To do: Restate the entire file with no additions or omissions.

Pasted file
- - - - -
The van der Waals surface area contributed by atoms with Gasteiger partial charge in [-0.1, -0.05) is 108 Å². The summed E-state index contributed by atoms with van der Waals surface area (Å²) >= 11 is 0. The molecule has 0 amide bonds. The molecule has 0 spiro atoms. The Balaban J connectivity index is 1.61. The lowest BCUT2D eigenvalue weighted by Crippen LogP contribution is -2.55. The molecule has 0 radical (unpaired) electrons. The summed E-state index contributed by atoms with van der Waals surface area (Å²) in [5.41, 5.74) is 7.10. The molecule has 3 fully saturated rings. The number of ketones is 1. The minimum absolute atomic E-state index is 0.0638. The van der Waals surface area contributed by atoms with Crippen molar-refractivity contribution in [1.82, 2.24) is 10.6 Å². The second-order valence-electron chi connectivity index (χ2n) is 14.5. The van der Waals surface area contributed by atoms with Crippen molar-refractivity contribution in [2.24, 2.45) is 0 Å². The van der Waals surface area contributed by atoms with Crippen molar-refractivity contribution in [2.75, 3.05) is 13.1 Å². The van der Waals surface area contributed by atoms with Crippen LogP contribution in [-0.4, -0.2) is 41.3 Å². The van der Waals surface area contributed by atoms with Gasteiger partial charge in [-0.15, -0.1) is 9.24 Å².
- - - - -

The van der Waals surface area contributed by atoms with Gasteiger partial charge in [-0.1, -0.05) is 108 Å². The summed E-state index contributed by atoms with van der Waals surface area (Å²) >= 11 is 0. The molecule has 0 amide bonds. The molecule has 0 spiro atoms. The Balaban J connectivity index is 1.61. The lowest BCUT2D eigenvalue weighted by Crippen LogP contribution is -2.55. The molecule has 0 radical (unpaired) electrons. The summed E-state index contributed by atoms with van der Waals surface area (Å²) in [5.41, 5.74) is 7.10. The molecule has 3 fully saturated rings. The number of ketones is 1. The minimum absolute atomic E-state index is 0.0638. The van der Waals surface area contributed by atoms with Crippen molar-refractivity contribution in [1.82, 2.24) is 10.6 Å². The second-order valence-electron chi connectivity index (χ2n) is 14.5. The van der Waals surface area contributed by atoms with Crippen molar-refractivity contribution in [2.24, 2.45) is 0 Å². The van der Waals surface area contributed by atoms with Crippen molar-refractivity contribution in [2.75, 3.05) is 13.1 Å². The van der Waals surface area contributed by atoms with Crippen LogP contribution in [-0.4, -0.2) is 41.3 Å². The van der Waals surface area contributed by atoms with Gasteiger partial charge in [-0.15, -0.1) is 9.24 Å².